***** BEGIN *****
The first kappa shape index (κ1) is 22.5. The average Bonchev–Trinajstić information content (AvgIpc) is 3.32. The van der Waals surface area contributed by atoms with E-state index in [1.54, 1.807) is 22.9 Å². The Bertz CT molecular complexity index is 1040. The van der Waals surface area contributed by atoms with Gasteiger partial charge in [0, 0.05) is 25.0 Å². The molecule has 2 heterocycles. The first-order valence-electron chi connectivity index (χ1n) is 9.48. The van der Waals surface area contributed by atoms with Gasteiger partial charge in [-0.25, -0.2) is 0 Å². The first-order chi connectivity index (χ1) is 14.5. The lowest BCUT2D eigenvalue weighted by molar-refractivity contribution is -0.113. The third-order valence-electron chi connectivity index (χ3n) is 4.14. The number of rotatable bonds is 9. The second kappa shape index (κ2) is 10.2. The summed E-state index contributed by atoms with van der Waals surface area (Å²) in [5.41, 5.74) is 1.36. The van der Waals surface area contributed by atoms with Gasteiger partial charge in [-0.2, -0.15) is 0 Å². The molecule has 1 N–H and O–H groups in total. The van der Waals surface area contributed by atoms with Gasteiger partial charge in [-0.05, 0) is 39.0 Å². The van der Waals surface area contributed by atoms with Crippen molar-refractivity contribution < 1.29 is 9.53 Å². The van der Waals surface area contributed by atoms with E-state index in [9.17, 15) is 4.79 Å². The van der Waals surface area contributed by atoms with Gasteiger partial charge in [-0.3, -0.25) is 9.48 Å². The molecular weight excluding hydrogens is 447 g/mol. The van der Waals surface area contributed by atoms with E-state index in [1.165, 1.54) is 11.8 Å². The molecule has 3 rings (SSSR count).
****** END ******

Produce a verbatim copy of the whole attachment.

The first kappa shape index (κ1) is 22.5. The average Bonchev–Trinajstić information content (AvgIpc) is 3.32. The van der Waals surface area contributed by atoms with E-state index in [1.54, 1.807) is 22.9 Å². The Bertz CT molecular complexity index is 1040. The van der Waals surface area contributed by atoms with Gasteiger partial charge in [0, 0.05) is 25.0 Å². The molecule has 2 heterocycles. The first-order valence-electron chi connectivity index (χ1n) is 9.48. The van der Waals surface area contributed by atoms with Gasteiger partial charge in [-0.25, -0.2) is 0 Å². The first-order chi connectivity index (χ1) is 14.5. The lowest BCUT2D eigenvalue weighted by molar-refractivity contribution is -0.113. The third-order valence-electron chi connectivity index (χ3n) is 4.14. The number of rotatable bonds is 9. The second kappa shape index (κ2) is 10.2. The summed E-state index contributed by atoms with van der Waals surface area (Å²) in [5.41, 5.74) is 1.36. The van der Waals surface area contributed by atoms with Gasteiger partial charge in [-0.2, -0.15) is 0 Å². The molecule has 1 N–H and O–H groups in total. The van der Waals surface area contributed by atoms with Gasteiger partial charge in [-0.05, 0) is 39.0 Å². The van der Waals surface area contributed by atoms with Crippen molar-refractivity contribution < 1.29 is 9.53 Å². The van der Waals surface area contributed by atoms with E-state index in [9.17, 15) is 4.79 Å². The van der Waals surface area contributed by atoms with Gasteiger partial charge in [-0.3, -0.25) is 9.48 Å². The molecular weight excluding hydrogens is 447 g/mol. The van der Waals surface area contributed by atoms with E-state index in [1.165, 1.54) is 11.8 Å². The molecule has 3 rings (SSSR count).